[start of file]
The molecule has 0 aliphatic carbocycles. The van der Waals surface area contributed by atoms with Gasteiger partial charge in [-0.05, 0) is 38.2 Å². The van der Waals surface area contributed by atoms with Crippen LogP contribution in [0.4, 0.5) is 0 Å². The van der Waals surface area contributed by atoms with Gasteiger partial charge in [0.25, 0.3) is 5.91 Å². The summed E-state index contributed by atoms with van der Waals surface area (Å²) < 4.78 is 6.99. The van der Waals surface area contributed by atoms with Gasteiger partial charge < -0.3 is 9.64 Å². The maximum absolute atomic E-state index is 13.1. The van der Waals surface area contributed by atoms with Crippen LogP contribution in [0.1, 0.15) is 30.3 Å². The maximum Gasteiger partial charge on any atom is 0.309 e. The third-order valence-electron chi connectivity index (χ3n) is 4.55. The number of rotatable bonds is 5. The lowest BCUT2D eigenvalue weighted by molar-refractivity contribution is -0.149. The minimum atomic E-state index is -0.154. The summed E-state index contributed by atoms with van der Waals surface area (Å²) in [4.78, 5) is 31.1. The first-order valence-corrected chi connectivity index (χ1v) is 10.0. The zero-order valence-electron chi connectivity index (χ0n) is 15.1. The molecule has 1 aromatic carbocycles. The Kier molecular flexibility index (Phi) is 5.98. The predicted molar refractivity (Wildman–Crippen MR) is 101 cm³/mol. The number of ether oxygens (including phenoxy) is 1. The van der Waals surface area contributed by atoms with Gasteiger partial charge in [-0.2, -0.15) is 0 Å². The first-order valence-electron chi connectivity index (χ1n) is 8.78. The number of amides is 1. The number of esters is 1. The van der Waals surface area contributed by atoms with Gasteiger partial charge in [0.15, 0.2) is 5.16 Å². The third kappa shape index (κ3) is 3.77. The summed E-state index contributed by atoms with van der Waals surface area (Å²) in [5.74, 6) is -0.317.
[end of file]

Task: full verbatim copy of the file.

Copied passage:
The molecule has 0 aliphatic carbocycles. The van der Waals surface area contributed by atoms with Gasteiger partial charge in [-0.05, 0) is 38.2 Å². The van der Waals surface area contributed by atoms with Crippen LogP contribution in [0.4, 0.5) is 0 Å². The van der Waals surface area contributed by atoms with Gasteiger partial charge in [0.25, 0.3) is 5.91 Å². The summed E-state index contributed by atoms with van der Waals surface area (Å²) < 4.78 is 6.99. The van der Waals surface area contributed by atoms with Gasteiger partial charge < -0.3 is 9.64 Å². The maximum absolute atomic E-state index is 13.1. The van der Waals surface area contributed by atoms with Crippen LogP contribution in [0.1, 0.15) is 30.3 Å². The maximum Gasteiger partial charge on any atom is 0.309 e. The third-order valence-electron chi connectivity index (χ3n) is 4.55. The number of rotatable bonds is 5. The lowest BCUT2D eigenvalue weighted by molar-refractivity contribution is -0.149. The minimum atomic E-state index is -0.154. The summed E-state index contributed by atoms with van der Waals surface area (Å²) in [4.78, 5) is 31.1. The first-order valence-corrected chi connectivity index (χ1v) is 10.0. The zero-order valence-electron chi connectivity index (χ0n) is 15.1. The molecule has 1 aromatic carbocycles. The Kier molecular flexibility index (Phi) is 5.98. The predicted molar refractivity (Wildman–Crippen MR) is 101 cm³/mol. The number of ether oxygens (including phenoxy) is 1. The van der Waals surface area contributed by atoms with Gasteiger partial charge in [-0.2, -0.15) is 0 Å². The first-order valence-electron chi connectivity index (χ1n) is 8.78. The number of amides is 1. The number of esters is 1. The van der Waals surface area contributed by atoms with Gasteiger partial charge in [0.15, 0.2) is 5.16 Å². The third kappa shape index (κ3) is 3.77. The summed E-state index contributed by atoms with van der Waals surface area (Å²) in [5.74, 6) is -0.317.